The first generation of financial planners rarely started out as planners; most were initially insurance agents or stockbrokers whose business was selling a product. Later, after they already learned how to sell, they evolved their business to get paid for advice instead.

By contrast, planners entering the profession now often seek to be paid for their advice from the start, and subsequently struggle because of their lack of business development experience and sales skills.

Unfortunately, most of the “sales training” available today comes from product firms that train their “advisors” in how to sell their products, and relatively little training exists for financial advisors who need to learn how to sell clients on paying for their advice.

Nonetheless, selling is an essential skill for new advisors. It covers being ready to ask for the business and go for the close, crafting a sales process, and managing a sales pipeline and monitoring business development metrics, In the end, it doesn’t matter how great your advice is if you can’t persuade anyone to pay you for it.


Like any other profession, the primary role of a planning professional is to help and serve the client. Yet the reality is that in a low-trust industry like financial services, a never-ending stream of clients to help doesn’t just walk in your door.

What’s more, even if they do find their way to you, it’s hard for them to visualize what 'financial planning’ — an invisible, intangible service — is really going to do for them, and why it’s worth paying for. This means that if you want to help people, you will have to convince them that it’s worth paying for your advice.

Unfortunately, there is a shortage of sales skills among advisors today, and for a growing number of advisors, the lack of training and opportunities to hone sales skills is becoming a serious impediment to their career advancement.

In her recent book, The Pocket Guide to Sales for Financial Advisors, Beverly D. Flaxington makes the point that the sales process itself is an engagement — a back-and-forth interaction between two people who are both trying to figure out if they should work together.

But the mere fact that you want to help the client — and that the client may well need your help — isn’t enough. If you want prospects to hire you and become clients, you may have to prod them along and show them the way.


Accordingly, one of the most important parts of the sales process is that after you’ve explained to the prospect your value and what you can do to help, it comes time to actually “go for the close” and ask for the business.

It’s that moment in the meeting where you ask the client to make a decision to move forward and work with you, saying something like “With everything we’ve discussed, I’m confident that I can meet your needs, so I’d like to ask that you consider working with me. Can I give you an agreement to sign so we can start working together?”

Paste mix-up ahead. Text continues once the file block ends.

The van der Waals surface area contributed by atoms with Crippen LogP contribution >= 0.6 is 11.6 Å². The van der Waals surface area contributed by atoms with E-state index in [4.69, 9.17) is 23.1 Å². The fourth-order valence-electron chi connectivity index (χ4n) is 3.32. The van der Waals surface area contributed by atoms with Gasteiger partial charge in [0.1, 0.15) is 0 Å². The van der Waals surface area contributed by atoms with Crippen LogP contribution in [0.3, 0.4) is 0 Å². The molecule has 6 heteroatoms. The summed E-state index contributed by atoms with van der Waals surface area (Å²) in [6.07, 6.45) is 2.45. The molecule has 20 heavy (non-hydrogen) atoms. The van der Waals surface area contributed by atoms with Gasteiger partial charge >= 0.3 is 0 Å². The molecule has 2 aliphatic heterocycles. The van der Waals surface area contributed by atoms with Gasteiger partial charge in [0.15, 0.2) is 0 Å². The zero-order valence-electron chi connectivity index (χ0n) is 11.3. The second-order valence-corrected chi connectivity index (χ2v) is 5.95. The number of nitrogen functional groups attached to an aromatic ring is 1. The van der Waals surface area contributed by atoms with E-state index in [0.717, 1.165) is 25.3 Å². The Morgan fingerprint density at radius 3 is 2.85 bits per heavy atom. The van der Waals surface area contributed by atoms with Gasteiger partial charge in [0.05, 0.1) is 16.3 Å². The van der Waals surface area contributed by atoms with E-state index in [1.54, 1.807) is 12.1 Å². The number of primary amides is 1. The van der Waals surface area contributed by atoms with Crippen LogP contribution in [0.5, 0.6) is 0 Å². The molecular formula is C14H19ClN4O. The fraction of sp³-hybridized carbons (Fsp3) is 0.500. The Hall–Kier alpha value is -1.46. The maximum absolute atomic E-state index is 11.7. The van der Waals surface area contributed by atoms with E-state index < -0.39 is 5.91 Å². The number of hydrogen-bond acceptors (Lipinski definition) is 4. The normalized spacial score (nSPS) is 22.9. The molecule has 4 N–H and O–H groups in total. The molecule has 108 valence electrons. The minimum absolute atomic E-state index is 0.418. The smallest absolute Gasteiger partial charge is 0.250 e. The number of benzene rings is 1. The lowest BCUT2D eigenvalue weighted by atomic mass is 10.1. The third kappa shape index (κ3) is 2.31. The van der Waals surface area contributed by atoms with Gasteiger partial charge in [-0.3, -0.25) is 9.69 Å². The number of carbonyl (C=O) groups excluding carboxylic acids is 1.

Unfortunately, going for the close and asking for someone’s business is difficult for many of us. We make ourselves vulnerable. We put ourselves on the line to potentially be rejected, and it feels scary to risk rejection. Even if you’re confident it will go well, it can feel socially awkward or confrontational to put the prospect on the spot to make a decision.

Yet the reality is that planning is a difficult service to purchase. It’s not a physical product that a client can pick up in his hands and test out for a little while before buying it. It’s an intangible service that requires the prospect to trust and have confidence that the advisor will deliver value in the future. This means that purchasing it is scary for the prospect too.

It’s always easier and less risky for a prospect to just do nothing and not hire the advisor. That’s why giving a prospective client a little extra nudge is crucial.

The advisor’s confidence in asking for the business, in the face of the social tension that’s created by asking, is often what it takes for a prospect to make the leap of trust to hire the advisor.

While it may be scary to ask for a person’s business, prospective clients will virtually never volunteer to give you the business, and you’re virtually certain never to get any business if you never ask for it at all. As Wayne Gretzky famously said, “You miss 100% of the shots you don’t take.”


But going for the close is only part of the overall sales process. First, you need to give the prospect an opportunity to really understand what you do and the value that you can provide.

The starting point, then, is to create marketing materials that tell the story of what an advisor does and how the prospective client will benefit.

In her book, Flaxington notes that a remarkably effective technique is to literally tell a story that illustrates how an advisor delivers services to the benefit of a client. This approach is so effective that Storyselling for Financial Advisors by Scott West and Mitch Anthony, which was published 15 years ago, is still one of the most popular books for advisors.